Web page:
There, in Kraków, my father met up with former colleagues from Czechoslovakia, friends he knew from the past and new ones he met there from further afield in the Republic. One of these, indeed, was to become a lifelong friend not only of Alfred and Ethel, but also of mine - one Kurt Pick. Kurt and his brother Hans had arrived at Kraków from the northern Bohemian town of Kommotau / Komotov. Kurt, in his early thirties, had been a journalist on a German language socialist newspaper in Kommotau, while Hans, a few years older, was a doctor, a qualified general practitioner. Kurt was not very tall (about 157 cms) and round, though he could not really be called fat. Hans was of more average proportions, about 175 cms tall, weighing perhaps 75 kg and sporting a smart black moustache. The two brothers were inseparable and very soon they and our family formed a very close friendship under these novel circumstances.
All our fellow Socialist refugees there were settled in with Polish families, but we all had our meals provided in a church-hall like building in one of the wider, tree-lined avenues near the town centre. It was there that most of them also spent a large part of their time during the day. They talked about days past and hoped for early news of their next destination, for nobody was under any illusion that Poland was a safe place in which to settle down in those explosive times.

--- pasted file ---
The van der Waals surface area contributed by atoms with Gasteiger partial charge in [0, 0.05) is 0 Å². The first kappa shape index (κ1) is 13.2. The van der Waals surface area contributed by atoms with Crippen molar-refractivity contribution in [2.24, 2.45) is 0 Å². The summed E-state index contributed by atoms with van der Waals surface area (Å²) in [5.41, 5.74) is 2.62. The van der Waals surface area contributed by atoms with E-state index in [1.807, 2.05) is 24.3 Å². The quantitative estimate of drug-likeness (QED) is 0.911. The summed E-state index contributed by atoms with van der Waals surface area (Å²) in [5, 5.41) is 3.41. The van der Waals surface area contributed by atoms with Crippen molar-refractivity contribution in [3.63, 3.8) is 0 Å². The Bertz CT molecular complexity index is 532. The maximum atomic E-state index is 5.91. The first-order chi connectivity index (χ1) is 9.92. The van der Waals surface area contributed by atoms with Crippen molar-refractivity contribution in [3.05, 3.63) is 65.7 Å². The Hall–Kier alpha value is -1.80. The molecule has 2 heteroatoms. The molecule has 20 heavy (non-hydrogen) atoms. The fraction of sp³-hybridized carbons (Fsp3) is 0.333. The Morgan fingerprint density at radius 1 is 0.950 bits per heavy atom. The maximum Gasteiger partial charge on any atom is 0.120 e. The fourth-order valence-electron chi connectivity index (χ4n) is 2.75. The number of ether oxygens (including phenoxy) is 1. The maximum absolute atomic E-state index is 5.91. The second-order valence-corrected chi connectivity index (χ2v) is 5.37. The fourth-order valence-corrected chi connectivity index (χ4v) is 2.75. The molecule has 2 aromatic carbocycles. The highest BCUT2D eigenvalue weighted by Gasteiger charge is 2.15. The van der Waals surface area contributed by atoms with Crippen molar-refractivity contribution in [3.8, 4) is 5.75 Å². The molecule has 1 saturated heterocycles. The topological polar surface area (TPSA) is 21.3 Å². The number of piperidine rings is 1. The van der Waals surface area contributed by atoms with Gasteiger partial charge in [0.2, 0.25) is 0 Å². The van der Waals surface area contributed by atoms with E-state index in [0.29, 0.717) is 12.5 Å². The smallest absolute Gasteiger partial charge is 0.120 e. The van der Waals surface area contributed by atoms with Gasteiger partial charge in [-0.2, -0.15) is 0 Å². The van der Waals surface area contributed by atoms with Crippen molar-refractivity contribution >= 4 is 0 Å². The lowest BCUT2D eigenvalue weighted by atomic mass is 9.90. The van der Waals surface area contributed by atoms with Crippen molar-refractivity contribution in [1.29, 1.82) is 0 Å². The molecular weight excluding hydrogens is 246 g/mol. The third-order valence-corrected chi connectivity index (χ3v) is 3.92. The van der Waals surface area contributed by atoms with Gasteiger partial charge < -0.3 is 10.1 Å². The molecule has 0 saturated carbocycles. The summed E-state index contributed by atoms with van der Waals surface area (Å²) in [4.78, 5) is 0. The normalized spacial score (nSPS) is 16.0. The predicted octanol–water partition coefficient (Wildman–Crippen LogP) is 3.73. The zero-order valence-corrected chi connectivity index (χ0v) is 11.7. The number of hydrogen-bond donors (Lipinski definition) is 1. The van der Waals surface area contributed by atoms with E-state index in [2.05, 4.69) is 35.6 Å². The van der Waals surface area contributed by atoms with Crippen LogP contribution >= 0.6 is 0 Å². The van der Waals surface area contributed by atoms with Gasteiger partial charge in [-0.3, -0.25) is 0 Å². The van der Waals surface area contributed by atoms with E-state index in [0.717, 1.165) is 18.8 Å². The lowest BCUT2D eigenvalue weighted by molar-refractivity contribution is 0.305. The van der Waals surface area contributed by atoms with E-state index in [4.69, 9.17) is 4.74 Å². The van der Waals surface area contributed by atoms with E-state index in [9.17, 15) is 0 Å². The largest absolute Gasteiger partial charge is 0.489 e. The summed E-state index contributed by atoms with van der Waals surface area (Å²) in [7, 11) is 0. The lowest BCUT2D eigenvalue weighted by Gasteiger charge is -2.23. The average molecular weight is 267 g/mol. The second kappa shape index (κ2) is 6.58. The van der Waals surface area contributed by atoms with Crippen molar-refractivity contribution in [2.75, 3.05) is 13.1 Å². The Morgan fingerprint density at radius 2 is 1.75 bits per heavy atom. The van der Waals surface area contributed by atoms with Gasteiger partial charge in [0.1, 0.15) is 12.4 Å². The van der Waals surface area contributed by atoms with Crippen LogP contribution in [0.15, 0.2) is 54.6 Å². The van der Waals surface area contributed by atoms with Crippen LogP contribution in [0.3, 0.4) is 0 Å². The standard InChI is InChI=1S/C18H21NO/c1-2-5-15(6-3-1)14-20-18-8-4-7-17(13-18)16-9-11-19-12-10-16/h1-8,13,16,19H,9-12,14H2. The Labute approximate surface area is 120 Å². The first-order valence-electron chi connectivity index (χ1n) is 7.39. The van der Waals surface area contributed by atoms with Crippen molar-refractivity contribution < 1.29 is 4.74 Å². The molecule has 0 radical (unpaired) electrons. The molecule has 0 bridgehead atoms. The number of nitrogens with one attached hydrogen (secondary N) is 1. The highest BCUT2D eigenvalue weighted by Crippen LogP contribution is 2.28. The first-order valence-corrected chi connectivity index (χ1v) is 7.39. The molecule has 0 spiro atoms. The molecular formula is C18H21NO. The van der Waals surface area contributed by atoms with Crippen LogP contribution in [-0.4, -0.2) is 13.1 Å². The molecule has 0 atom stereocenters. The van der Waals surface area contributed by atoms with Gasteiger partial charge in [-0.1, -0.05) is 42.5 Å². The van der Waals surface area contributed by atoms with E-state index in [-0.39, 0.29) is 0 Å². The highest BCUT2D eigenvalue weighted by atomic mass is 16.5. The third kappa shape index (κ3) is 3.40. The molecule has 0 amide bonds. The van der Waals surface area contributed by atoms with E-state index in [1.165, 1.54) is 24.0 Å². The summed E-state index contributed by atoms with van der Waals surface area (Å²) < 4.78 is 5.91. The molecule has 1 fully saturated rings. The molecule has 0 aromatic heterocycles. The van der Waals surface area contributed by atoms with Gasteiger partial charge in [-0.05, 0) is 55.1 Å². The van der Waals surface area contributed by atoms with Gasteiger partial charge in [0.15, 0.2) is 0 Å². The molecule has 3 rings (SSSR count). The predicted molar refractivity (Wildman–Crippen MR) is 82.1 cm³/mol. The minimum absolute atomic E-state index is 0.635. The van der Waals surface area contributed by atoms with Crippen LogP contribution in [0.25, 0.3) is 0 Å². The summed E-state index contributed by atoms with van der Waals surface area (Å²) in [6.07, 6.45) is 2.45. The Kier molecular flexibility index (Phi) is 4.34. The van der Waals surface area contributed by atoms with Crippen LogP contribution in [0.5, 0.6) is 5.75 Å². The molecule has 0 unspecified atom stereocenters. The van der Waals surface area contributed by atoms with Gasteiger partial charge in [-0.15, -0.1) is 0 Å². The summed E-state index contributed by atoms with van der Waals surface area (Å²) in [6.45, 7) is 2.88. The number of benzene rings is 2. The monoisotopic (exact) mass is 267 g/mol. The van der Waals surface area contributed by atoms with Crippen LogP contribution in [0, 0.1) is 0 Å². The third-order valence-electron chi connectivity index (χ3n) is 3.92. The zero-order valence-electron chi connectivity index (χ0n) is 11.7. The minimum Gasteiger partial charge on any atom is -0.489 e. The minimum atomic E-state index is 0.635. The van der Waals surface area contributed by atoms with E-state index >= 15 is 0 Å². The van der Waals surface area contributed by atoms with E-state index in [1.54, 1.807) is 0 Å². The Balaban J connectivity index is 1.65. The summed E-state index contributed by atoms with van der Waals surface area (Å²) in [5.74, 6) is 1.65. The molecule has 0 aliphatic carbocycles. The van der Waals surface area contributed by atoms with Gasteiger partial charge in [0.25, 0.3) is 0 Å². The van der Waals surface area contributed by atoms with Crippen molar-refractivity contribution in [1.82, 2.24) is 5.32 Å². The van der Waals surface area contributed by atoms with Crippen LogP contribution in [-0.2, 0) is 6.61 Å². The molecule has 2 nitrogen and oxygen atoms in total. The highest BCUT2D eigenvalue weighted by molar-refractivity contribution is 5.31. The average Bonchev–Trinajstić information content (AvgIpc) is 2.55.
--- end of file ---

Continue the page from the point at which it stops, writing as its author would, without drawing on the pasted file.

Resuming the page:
We were fortunate in being placed with a family, about the same age as ourselves, who had two daughters aged perhaps 11 and 13, with whom I was able to strike up an easy friendship. This helped enormously with my transition from the Czech to the Polish language during the eight weeks we spent there, before the end of which I was as near fluent in the Polish language as made no odds. This was not as difficult as might be supposed, for both these Slav languages are closely related, the main difference being in their pronunciation and spelling, rather than in their fundamental grammar and syntax - although there are some words which have different meanings and, vice versa some meanings which have completely different words. It has always been the case that when a Czech was conversing with a Pole, each could use their own language and be relatively easily understood by the other. This, of course, also helped the learning process tremendously. The Czech language is unique amongst the Slav languages in having very hard, almost guttural, pronunciation whereas the others, Slovak, Polish, Russian etc. have basically very soft pronunciations. But Ostrava, being close to the border with Poland, always did have a local dialect corrupted by Polish, which was another factor in easing the learning / transition process.